Performance Issue: `thing` and Free Variables

It turns out that lots of MRS representations end up using thing(X) as a predicate, which means “filter X to the set of all things”. This is a large set. Because Prolog doesn’t operate on “sets” but instead backtracks through instances one by one this ended up creating a big performance bottleneck.

Here’s an example:

"what is on the table?"

[ TOP: h0
RELS: < 
[ which_q__xhh LBL: h5 ARG0: x3 [ x PERS: 3 NUM: sg ] RSTR: h6 BODY: h7 ]
[ thing__x LBL: h4 ARG0: x3 [ x PERS: 3 NUM: sg ] ]
[ _the_q__xhh LBL: h9 ARG0: x8 [ x PERS: 3 NUM: sg IND: + ] RSTR: h10 BODY: h11 ]
[ _table_n_1__x LBL: h12 ARG0: x8 [ x PERS: 3 NUM: sg IND: + ] ]
[ _on_p_loc__exx LBL: h1 ARG0: e2 [ e SF: ques TENSE: pres MOOD: indicative PROG: - PERF: - ] ARG1: x3 ARG2: x8 ]
HCONS: < h0 qeq h1 h6 qeq h4 h10 qeq h12 > ]

                      │                      ┌_table_n_1__x:x8
Logic: which_q__xhh(x3, thing__x(x3), _the_q__xhh(x8, _table_n_1__x(x8), _on_p_loc__exx(e2, x3, x8)))

Let’s say there are 1000 “things” in the world (which is a small number if you consider that properties are things, names are things, etc. The reality is much bigger). Because thing(x3) appears right at the beginning, Prolog will literally backtrack 1000 times through everything after the thing(x3) predicate.

Now notice that all thing__x is doing is handing, one by one, a list of things in the world to _on_p_loc__exx which checks to see if they are “on the table”. Because of the way Prolog works, if you instead run the query _on_p_loc__exx with an unbound variable (i.e. one that hasn’t been set to anything), a well-structured Prolog program will list out the things on the table much more efficiently.

I found this thing(X) pattern to be a bad enough performance problem in many queries that I had to come up with an alternative solution: have the implementation of thing(x) simply leave the variable unbound (i.e. don’t have thing(x) do anything!) and have it work through the magic of Prolog!

But, if it were that simple I wouldn’t have this whole section for it…

The problem occurs with quoting. If, in this example, you asked _on_p_loc__exx to quote itself (perhaps with the phrase “put everything on the table”), it has to come up with a representation for the variable that can be stored to disk easily. Because Prolog can’t round trip a variable and have it come back as the same variable, we need a way to map it:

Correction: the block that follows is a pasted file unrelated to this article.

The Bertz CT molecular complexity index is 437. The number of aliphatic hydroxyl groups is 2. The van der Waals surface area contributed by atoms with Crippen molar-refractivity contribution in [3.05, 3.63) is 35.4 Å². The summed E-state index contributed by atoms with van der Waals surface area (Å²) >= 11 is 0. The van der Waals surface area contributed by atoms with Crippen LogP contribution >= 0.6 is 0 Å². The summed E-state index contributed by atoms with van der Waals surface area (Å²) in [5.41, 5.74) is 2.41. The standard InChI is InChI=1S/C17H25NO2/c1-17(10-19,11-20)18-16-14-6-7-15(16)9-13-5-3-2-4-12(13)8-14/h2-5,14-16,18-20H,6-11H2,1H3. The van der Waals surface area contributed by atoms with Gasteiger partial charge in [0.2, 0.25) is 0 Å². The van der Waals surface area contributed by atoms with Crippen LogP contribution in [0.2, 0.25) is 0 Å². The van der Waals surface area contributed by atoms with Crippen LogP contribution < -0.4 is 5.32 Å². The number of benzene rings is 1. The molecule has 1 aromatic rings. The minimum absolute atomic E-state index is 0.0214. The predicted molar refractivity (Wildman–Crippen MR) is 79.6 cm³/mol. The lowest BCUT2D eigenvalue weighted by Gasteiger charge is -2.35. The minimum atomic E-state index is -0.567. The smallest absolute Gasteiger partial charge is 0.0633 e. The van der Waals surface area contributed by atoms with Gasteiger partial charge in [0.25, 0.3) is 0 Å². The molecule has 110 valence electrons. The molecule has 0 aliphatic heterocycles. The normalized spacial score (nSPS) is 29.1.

% Showing what happens if you convert a variable to a string and back
?- term_string(Z, X), writeln(Z), term_string(Y, X), writeln(Y), Y=a, writeln(Z).

% It isn't the same variable anymore!
_18908      % This is what Prolog calls "Z" internally
_18918      % This is what Prolog calls "Y" internally after we create it
      % using the string representation of Z! It isn't the same!
_18908    % This is the value of Z at the very end, clearly "Y=a" didn't set it
      % So Z was not successfully round tripped through a string
X = _18908, % This is the actual string representation of Z, which is expected
Y = a.

Serializing Free Variables

So, the work-around is pretty simple…but a little hacky.

First: when we are asked to serialize a free variable in a triple using the Perplexity Ontology, we store a magic value idVariable(ERGVariable). ERGVariable is the original name of the variable from the MRS such asx3 in the example from above: idVariable(x3).

Then, when we deserialize it, we need a way to map from something like idVariable(x3) back to the real Prolog variable so that Prolog can report the answer correctly. As I showed in the previous section, this isn’t as simple as calling term_string on the variable. Instead, I create a mapping of ERG variable name to Prolog variable for all free variables. I store it on the stack as an alternative to having a global variable around that needs to be managed.

To keep it on the stack, I just use freeVariables/2 (see below) to call any predicates I want to have access to this information. Within that call, any predicate can call getFreeVariable/2 to retrieve the proper variable:

% expects Variables to be of the form: [item(ergName, ActualPrologVariable), ...]
freeVariables(Goal, Variables) :-  
  % The retainVariables/1 call ensures freeVariables/2 remains
  % on the stack and passing the argument ensures Prolog will not 
  % garbage collect the argument.  
% Retrieve the Prolog variable given an erg variable name in "Name"
getFreeVariable(Name, Variable) :-  
  prolog_frame_attribute(Me, parent_goal, freeVariables(_, Variables)),  
  memberchk(item(Name, Variable), Variables).

This means that all Prolog code can ignore this optimization, as long as:

  1. There is a call to freeVariables/2 that surrounds all the predicates
  2. The code that stores triples uses getFreeVariable/2 properly

You can see this in practice in the Executing the Prolog section since that is where the predicates get wrapped with freeVariables/2.